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There be of us—but 'tis no matter :- forget the hobby-horse!
1 Cl. Cuddy Banks !—have you forgot since he paced it from Enfield Chase to Edmonton ?–Cuddy, honest Cuddy, cast thy stuff.*
Cud. Suffer may ye all! it shall be known, I can take my ease as well as another man. Seek your hobby-horse where you can get him.
1 Cl. Cuddy, honest Cuddy, we confess, and are sorry for, our neglect.
2 Cl. The old horse shall have a new bridle.
1 Cl. The snaffle and the bosses new saffroned over.
1 Cl. Kind,
Cud. To show I am not fint, but affable as you say, very well stuft, a kind of warm dough or puffpaste, I relent, I connive, most affable Jack. Let the hobby-horse provide a strong back, he shall not want a belly when I am in him—but (seeing the witch) -uds me, mother Sawyer !
1 Cl. The old witch of Edmonton !-ifour mirth be not cross'd
* Cast thy stuff.] The context might lead us to suppose, that the author's word was snuff, did not Cuddy subsequently advert to it. Cuddy's anger arises from the unlucky question asked by 3d Clown. • How shall we do for a good hobby-horse?"--as he apparently expected, from his former celebrity in that respectable character, to have been appointed by acclamation.-GIF
But query: is not the word cast used here in its old sepse of to cast up; and stuff meant for that troublesome “ stuff which weighs about the heart” ?
2 Cl. Bless us, Cuddy, and let her curse her t'other eye out.
What dost now? Cud. “ Ungirt, unblest," says the proverb; but my girdle shall serve for a riding knot; and a fig for all the witches in Christendom! What wouldst thou ?
1 Cl. The devil cannot abide to be crossed. 2 Cl. And scorns to come at any man's whistle. 3 Cl. Away4 Cl. With the witch ! All. Away with the Witch of Edmonton!
[Exeunt in strange postures. Saw. Still vex'd! still tortured! that curmud
Is ground of all my scandal; I am shunn'd
blood; But by what means they came acquainted with
them, I am now ignorant. Would some power, good or
Revenge upon this miser, this black cur,
blood Of me, and of
credit. 'Tis all one, To be a witch, as to be counted one: Vengeance, shame, ruin light upon that canker!
Enter a BLACK Dog.*
Dog. Ho! have I found thee cursing ? now thou
art Mine own.
Saw. Thine! what art thou ?
Dog. He thou hast so often Importuned to appear to thee, the devil.
• Enter a Black Dog.] “ A great matter,” Dr. Hutchinson says, “had been made at the time of the said commission (1697) of a black dog, that frequently appeared to Somers, and persuaded him to say he had dissembled; and when they asked him, why he said he counterfeited ? he said: A dog, a dog! And as odd things will fall in with such stories, it happened that there was a black dog in the chamber, that belonged to one Clark, a spurrier. Some of the commissioners spying him, thought they saw the devil! one thought his eyes glared like fire! and much speech was afterwards made of it.” p. 260. This was under Elizabeth, whose reign, if we may trust the competent authorities, was far more infested with witches, than that of James I. when the Black Dog again made his appearance among the Lancashire witches. The audiences of those days, therefore, were well prepared for his reception, and probably viewed him with a sufficient degree of fearful credulity to create an interest in his feats. But there is nothing new under the sun.” The whole machinery of witchcraft was as well known to Lucan as to us; and the black dogs of Mother Sawyer and Mother Demdike had their origin in the infernæ canes of the Greek and Latin poets, and descended, in regular succession, through all the demonology of the dark ages, to the times of the Revolution, when they quietly disappeared with the sorcerers, their employers.-GIFFORD.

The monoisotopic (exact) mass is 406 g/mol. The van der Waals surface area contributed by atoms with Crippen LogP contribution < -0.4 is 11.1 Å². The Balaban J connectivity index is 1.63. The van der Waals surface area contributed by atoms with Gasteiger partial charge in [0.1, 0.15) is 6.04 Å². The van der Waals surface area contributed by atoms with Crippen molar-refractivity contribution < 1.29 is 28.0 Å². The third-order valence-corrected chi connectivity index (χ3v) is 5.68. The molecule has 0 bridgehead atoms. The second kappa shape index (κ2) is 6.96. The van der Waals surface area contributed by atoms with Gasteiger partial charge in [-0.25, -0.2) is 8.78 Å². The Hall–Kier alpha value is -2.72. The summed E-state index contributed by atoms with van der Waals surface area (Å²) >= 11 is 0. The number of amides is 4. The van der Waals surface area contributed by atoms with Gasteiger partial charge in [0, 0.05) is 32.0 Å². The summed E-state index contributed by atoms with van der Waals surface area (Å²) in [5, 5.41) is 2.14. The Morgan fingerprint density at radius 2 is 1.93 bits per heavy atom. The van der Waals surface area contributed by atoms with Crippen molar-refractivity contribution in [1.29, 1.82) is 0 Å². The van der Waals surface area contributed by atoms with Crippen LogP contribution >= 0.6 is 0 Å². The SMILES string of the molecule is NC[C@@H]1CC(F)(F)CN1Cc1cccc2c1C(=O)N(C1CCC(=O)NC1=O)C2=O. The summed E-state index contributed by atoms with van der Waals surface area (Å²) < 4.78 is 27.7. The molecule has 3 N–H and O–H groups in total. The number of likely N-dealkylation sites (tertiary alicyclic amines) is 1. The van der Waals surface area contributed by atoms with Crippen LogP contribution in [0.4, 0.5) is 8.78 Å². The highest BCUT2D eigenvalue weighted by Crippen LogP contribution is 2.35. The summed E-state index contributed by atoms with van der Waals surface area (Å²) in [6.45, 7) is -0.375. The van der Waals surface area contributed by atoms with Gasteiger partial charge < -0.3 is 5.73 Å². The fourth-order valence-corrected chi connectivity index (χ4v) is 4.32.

Saw. Bless me! the devil ?
love, To give thee just revenge against thy foes.
Saw. May I believe thee?
Dog. To confirm't, command me
Saw. Out, alas!
Dog. And that instantly, And seal it with thy blood ; if thou deniest, I'll tear thy body in a thousand pieces. Saw, I know not where to seek relief: but
Dog. Ha, ha! silly woman!
Saw. Then I am thine; at least so much of me As I can call mine own
Saw. All thine.
arm, which he sucks.— Thunder and lightning,
See! now I dare call thee mine!
churl, One Banks— Dog. That wrong'd thee: he lamed thee, call'd
thee witch. Saw. The same ; first upon him I'd be re
venged. Dog. Thou shalt; do but name how ? Saw. Go, touch his life. Dog. I cannot. Saw. Hast thou not vow'd? Go, kill the slave! Dog. I will not. Saw. I'll cancel then Dog. Ha, ha!
Saw. Dost laugh! Why wilt not kilữ him?
Dog. Fool, because I cannot. Though we have power, know, it is circumscribed, And tied in limits; though he be curst to thee, * Yet of himself, he is loving to the world, And charitable to the poor; now men, that, As he, love goodness, though in smallest mea
sure, Live without compass of our reach : his cattle And corn I'll kill and mildew; but his life
though he be curst to thee) i. e. cross, splenetic, abusive.-GIFFORD. “ His elder sister is so curst and shrewd, that” &c. Tum. Shr. i. 1. “They (i. e. bears) are never curst (i.e. savage) but when they are hungry.” Wint. Tale, iii. 3.